And that is, we need to do more in leadership development, in higher education, in my view Judyth. I know you've been a great contributor to this yourself. You've been one of those leaders who appreciated that we don't naturally come into these senior roles with the skills and the knowledge that we need to be as successful as we'd like to be, or as we need to be as we should be.

And I think we're often reluctant, for whatever reason, to engage in really high quality leadership development in higher education. And the LH Martin and various other organisations have done great things and continue to great things, but it's not at the scale I think that's necessary for the benefit of higher education. So I'd say to Universities Australia and to the University Chancellors Council, I'd say we need to do better on providing professional development and educational opportunities and leadership opportunities for those in senior positions in universities, including Vice Chancellors early in their careers, so that they might learn a little more from each other and from those more experienced in the sector about leadership and the challenges it brings.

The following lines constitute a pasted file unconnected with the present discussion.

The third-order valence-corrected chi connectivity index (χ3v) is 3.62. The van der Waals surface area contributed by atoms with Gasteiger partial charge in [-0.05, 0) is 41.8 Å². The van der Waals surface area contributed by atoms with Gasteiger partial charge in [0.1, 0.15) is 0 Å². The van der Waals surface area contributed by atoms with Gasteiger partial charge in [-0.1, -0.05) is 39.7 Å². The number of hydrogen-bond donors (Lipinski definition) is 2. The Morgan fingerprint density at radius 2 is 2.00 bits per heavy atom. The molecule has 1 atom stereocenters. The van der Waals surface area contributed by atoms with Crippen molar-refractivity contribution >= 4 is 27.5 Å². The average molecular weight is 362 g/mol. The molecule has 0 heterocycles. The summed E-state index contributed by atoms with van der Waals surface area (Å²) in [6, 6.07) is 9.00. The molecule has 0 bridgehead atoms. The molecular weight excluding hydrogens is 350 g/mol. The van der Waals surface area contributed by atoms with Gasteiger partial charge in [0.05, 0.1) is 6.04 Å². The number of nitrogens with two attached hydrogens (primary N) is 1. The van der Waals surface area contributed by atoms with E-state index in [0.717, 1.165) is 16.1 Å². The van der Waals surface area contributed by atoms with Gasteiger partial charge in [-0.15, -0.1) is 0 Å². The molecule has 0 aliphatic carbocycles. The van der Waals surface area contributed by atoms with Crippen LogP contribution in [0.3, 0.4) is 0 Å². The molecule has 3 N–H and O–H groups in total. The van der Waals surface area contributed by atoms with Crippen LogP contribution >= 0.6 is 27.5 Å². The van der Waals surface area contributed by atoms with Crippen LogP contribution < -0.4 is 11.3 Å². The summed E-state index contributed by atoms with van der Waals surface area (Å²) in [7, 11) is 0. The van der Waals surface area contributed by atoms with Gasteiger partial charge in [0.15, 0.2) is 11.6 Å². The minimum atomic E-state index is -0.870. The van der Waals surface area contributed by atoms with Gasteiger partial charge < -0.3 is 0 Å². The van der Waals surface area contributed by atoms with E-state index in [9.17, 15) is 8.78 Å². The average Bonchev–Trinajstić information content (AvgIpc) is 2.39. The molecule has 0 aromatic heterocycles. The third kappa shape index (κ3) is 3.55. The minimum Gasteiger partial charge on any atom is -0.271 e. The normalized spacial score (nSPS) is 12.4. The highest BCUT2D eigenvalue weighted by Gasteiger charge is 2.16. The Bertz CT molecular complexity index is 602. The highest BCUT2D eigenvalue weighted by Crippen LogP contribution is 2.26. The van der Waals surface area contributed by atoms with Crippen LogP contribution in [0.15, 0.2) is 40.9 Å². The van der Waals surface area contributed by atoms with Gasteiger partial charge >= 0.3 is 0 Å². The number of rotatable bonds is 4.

A few years ago, I had the privilege as Chair of UA to attend the the annual Presidents - new Presidents meeting in Canada for Universities Canada. And I went along and this is held every year. It was in January in Montreal. So it was you weren't going outside. So you're inside a hotel in Montreal. And they're about because of the size of the Canadian system, you know, they had about 15 to 20 new Presidents who'd been in higher education between, some of them were coming up to the beginning of their first term, some had been there for a year or so.

They came together and over the course of two days, a number of people came and spoke to them about the challenges of leadership in education. And I found it was a very valuable experience. I spoke about Australian higher education and some of the challenges we have. I think there's an area that needs attention Judyth so I would hope that as a sector we can start to do more. The masterclasses that are at UA meetings, UA conferences are an interesting step, but I think there's more we can do. 

Prof Judyth Sachs: 
On that really positive note and that sort of reimagining note, thank you, Barney, for giving me 40 minutes of your time today. I've enjoyed it. I hope you've enjoyed it. 

Prof Barney Glover: 
I have Judyth. Good to talk to you. Really enjoyed it. 

Prof Judyth Sachs: 
Likewise. Okay. Enjoy your more graduations. Bye. 

Prof Barney Glover: 
OK. See you later.